Employers or businesses often use non-compete agreements to prevent workers from taking employment with a competitor or setting up a competing firm for a period of time after leaving work. Non-compete agreements are allowed in Kentucky. Courts will enforce non-compete agreements that are reasonably drawn to protect the interest of the employer, and in securing the right of employees to pursue work in an open labor market.
Is a Non-Compete Agreement Legally Enforceable in Kentucky?
The Kentucky courts have held that a non-compete agreement must be reasonable in scope and purpose. The courts will analyze “reasonableness” by examining the duration of the agreement, the geographical restriction of the agreement, and the purpose of the restriction. Any agreement must be drawn in such a way as to protect the employer’s legitimate interests, without placing an undue burden on the employee’s ability to seek work, or the public interest in having a competitive and free economy. Kentucky courts are not averse to non-compete agreements, and will uphold them unless “very serious iniquities would result.” 
What can be protected?
In Kentucky, a non-compete agreement can be used to protect confidential business information, as well as customer information and lists. It can also be used to protect prior investment in employee training, and prevent unfair competition, by restricting the ability of workers to work for competitors for a period of time after leaving employment.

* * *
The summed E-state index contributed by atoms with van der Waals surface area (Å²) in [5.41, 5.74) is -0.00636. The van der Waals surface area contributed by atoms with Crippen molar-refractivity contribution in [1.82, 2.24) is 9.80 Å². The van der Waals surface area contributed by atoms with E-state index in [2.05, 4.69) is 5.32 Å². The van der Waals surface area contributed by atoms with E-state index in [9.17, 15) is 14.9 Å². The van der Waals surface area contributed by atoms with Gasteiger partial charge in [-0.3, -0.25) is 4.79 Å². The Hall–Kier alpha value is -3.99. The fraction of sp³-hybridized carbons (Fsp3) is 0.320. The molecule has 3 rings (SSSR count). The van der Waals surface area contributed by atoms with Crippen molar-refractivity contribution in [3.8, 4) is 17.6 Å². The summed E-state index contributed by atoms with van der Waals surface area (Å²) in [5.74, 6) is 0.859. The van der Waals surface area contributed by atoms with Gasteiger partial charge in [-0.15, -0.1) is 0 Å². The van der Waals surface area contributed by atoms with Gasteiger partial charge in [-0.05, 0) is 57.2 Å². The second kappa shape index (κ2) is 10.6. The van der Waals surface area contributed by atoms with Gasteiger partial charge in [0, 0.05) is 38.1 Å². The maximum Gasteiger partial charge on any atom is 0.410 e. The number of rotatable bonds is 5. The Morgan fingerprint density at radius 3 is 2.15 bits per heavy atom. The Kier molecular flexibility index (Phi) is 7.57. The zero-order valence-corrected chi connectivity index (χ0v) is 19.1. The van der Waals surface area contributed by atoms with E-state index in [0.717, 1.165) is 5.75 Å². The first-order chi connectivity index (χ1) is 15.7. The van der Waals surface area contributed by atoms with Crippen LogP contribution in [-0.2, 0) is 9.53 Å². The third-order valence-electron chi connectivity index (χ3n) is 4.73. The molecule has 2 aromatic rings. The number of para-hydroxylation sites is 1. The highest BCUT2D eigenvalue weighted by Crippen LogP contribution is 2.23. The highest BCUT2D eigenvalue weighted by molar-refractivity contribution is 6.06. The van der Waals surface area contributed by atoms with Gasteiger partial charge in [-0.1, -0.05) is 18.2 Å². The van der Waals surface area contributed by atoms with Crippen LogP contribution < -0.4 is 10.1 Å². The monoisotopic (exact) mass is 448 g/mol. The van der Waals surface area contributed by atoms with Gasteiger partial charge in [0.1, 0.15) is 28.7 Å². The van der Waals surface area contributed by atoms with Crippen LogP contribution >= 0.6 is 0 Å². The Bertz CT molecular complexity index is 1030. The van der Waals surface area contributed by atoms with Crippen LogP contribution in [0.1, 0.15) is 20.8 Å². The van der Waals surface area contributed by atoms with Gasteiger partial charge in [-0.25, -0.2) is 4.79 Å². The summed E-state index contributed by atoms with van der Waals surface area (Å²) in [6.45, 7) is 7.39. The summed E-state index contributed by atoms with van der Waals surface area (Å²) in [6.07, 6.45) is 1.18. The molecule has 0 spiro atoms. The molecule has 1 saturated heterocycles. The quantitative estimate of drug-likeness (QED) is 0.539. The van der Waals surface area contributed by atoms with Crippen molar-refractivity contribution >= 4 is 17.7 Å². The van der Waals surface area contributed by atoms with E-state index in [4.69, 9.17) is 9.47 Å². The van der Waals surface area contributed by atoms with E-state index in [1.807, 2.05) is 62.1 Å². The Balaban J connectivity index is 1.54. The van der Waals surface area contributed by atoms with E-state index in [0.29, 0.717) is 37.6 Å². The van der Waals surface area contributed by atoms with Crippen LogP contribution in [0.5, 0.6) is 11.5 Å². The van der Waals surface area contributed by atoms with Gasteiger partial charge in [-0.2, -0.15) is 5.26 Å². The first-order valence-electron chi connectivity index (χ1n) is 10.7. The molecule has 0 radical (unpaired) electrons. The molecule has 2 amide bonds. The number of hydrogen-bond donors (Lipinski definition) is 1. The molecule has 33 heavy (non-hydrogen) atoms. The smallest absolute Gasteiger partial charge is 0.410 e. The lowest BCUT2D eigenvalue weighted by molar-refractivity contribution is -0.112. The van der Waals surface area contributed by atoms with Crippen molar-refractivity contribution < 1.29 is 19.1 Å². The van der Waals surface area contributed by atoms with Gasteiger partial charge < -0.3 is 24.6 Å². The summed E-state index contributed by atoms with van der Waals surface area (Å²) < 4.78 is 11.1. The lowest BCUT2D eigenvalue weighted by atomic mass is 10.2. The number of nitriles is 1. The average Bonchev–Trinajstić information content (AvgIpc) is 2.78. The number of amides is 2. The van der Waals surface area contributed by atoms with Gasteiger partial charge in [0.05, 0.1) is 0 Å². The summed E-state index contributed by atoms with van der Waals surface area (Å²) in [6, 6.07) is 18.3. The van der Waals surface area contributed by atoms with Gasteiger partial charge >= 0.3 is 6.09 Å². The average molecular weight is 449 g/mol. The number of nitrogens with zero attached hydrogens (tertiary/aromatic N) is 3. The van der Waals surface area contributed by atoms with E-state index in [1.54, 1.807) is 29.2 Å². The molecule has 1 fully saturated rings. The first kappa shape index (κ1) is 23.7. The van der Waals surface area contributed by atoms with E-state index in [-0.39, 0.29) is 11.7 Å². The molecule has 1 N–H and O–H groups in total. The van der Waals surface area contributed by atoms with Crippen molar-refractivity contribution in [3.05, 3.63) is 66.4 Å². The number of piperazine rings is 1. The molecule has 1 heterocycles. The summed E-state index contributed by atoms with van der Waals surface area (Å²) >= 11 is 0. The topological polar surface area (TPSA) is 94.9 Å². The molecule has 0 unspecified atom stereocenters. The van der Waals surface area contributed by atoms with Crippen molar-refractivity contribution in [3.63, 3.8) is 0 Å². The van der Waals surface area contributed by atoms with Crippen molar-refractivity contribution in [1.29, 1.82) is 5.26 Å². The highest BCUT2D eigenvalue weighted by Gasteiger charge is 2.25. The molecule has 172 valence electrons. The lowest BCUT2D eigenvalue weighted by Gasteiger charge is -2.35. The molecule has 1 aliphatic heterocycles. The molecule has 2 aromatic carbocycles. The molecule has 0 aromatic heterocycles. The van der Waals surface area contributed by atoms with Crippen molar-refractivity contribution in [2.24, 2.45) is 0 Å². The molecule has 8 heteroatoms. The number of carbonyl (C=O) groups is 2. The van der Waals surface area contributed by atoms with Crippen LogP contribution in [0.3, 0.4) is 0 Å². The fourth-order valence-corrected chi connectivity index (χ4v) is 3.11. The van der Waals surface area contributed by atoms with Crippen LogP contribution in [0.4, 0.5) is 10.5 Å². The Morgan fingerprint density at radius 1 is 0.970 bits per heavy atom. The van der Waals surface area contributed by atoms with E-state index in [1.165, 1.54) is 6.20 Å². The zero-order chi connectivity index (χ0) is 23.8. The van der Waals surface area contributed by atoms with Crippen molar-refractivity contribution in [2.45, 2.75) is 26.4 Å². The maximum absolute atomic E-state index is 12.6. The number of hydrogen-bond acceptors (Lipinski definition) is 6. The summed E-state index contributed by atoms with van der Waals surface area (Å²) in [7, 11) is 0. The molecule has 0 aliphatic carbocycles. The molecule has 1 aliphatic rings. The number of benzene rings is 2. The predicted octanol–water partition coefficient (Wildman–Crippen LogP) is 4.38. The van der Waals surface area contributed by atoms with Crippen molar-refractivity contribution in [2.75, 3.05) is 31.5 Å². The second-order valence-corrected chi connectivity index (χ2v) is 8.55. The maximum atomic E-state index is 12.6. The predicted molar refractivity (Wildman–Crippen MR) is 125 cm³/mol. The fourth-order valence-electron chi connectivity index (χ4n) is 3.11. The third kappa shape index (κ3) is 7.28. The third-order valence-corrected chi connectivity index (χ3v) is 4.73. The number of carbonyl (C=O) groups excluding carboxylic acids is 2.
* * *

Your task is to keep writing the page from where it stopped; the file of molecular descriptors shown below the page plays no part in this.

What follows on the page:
Reasonable Uses and Objections
- Enforceable when terminated without cause? Yes, under some circumstances.
- Employee non-solicitation agreement permitted? Yes
- Customer non-solicitation agreements permitted? Yes
- Does continuing employment equal sufficient consideration? No, by itself, continuing employment does not provide sufficient consideration for a non-compete agreement. Additional consideration, such as investment in training, or other economic advantages are necessary.
- Statute of Limitations for Breach of Contract: 15 years
Kentucky Non-Compete Limitations:
Kentucky courts routinely uphold time limitations varying from six months to two years. If an employer can show a unique situation or interest, a longer duration might be justified.
Non-Compete Kentucky geographical limitations:
Geographical limitations must not be unlimited in scope. Generally, wider geographical limitations are harder to justify. A non-solicitation agreement, preventing the use of customer lists or solicitation of customers, can be geographically unlimited.
Kentucky courts have ruled that non-compete agreements are assignable. That means that when an existing business is sold, the purchaser of the business also acquires the non-compete agreements entered into by the employees of the business.
Non-compete agreements entered into at the time an employee begins employment are deemed to have sufficient consideration through the actual start of employment. If an employer wishes to impose a non-compete agreement on an employee after the start of employment, some additional consideration other than continued employment is necessary. This consideration could take the form of additional training, improved benefits, cash or monetary compensation, promotion, or a promise of job protection.
Kentucky Non-Compete Agreement Sample
This example of a Kentucky non-compete agreement will let you draft up-to-date agreements for your business clearly, simply, and inexpensively.